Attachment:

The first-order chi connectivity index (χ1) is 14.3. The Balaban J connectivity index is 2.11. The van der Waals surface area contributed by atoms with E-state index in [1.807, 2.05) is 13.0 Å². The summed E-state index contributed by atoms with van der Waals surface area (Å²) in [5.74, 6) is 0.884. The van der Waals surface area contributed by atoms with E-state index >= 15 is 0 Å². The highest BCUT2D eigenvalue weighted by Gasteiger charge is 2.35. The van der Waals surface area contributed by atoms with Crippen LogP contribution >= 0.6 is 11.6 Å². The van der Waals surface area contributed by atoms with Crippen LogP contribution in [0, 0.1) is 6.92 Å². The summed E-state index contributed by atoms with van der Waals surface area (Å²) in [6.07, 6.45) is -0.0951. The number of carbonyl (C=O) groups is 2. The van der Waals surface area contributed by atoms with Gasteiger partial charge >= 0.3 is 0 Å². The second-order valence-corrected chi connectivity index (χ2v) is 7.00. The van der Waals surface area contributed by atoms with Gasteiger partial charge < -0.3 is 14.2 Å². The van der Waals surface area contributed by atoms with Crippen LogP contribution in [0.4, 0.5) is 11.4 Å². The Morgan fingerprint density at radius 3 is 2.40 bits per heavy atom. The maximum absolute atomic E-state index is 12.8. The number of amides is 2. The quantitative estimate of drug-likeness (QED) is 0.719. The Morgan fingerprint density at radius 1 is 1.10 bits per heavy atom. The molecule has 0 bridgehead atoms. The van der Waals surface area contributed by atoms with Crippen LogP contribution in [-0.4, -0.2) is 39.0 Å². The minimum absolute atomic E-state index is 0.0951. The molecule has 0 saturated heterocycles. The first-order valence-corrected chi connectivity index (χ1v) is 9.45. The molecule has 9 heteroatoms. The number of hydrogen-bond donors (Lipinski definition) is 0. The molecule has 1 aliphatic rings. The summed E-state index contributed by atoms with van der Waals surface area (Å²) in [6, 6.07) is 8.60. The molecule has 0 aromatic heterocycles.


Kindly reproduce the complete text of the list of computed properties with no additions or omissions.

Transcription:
The first-order chi connectivity index (χ1) is 14.3. The Balaban J connectivity index is 2.11. The van der Waals surface area contributed by atoms with E-state index in [1.807, 2.05) is 13.0 Å². The summed E-state index contributed by atoms with van der Waals surface area (Å²) in [5.74, 6) is 0.884. The van der Waals surface area contributed by atoms with E-state index >= 15 is 0 Å². The highest BCUT2D eigenvalue weighted by Gasteiger charge is 2.35. The van der Waals surface area contributed by atoms with Crippen LogP contribution >= 0.6 is 11.6 Å². The van der Waals surface area contributed by atoms with Crippen LogP contribution in [0, 0.1) is 6.92 Å². The summed E-state index contributed by atoms with van der Waals surface area (Å²) in [6.07, 6.45) is -0.0951. The number of carbonyl (C=O) groups is 2. The van der Waals surface area contributed by atoms with Gasteiger partial charge >= 0.3 is 0 Å². The second-order valence-corrected chi connectivity index (χ2v) is 7.00. The van der Waals surface area contributed by atoms with Gasteiger partial charge < -0.3 is 14.2 Å². The van der Waals surface area contributed by atoms with Crippen LogP contribution in [0.4, 0.5) is 11.4 Å². The Morgan fingerprint density at radius 3 is 2.40 bits per heavy atom. The maximum absolute atomic E-state index is 12.8. The number of amides is 2. The quantitative estimate of drug-likeness (QED) is 0.719. The Morgan fingerprint density at radius 1 is 1.10 bits per heavy atom. The molecule has 0 bridgehead atoms. The van der Waals surface area contributed by atoms with Crippen LogP contribution in [-0.4, -0.2) is 39.0 Å². The minimum absolute atomic E-state index is 0.0951. The molecule has 0 saturated heterocycles. The first-order valence-corrected chi connectivity index (χ1v) is 9.45. The molecule has 9 heteroatoms. The number of hydrogen-bond donors (Lipinski definition) is 0. The molecule has 1 aliphatic rings. The summed E-state index contributed by atoms with van der Waals surface area (Å²) in [6, 6.07) is 8.60. The molecule has 0 aromatic heterocycles.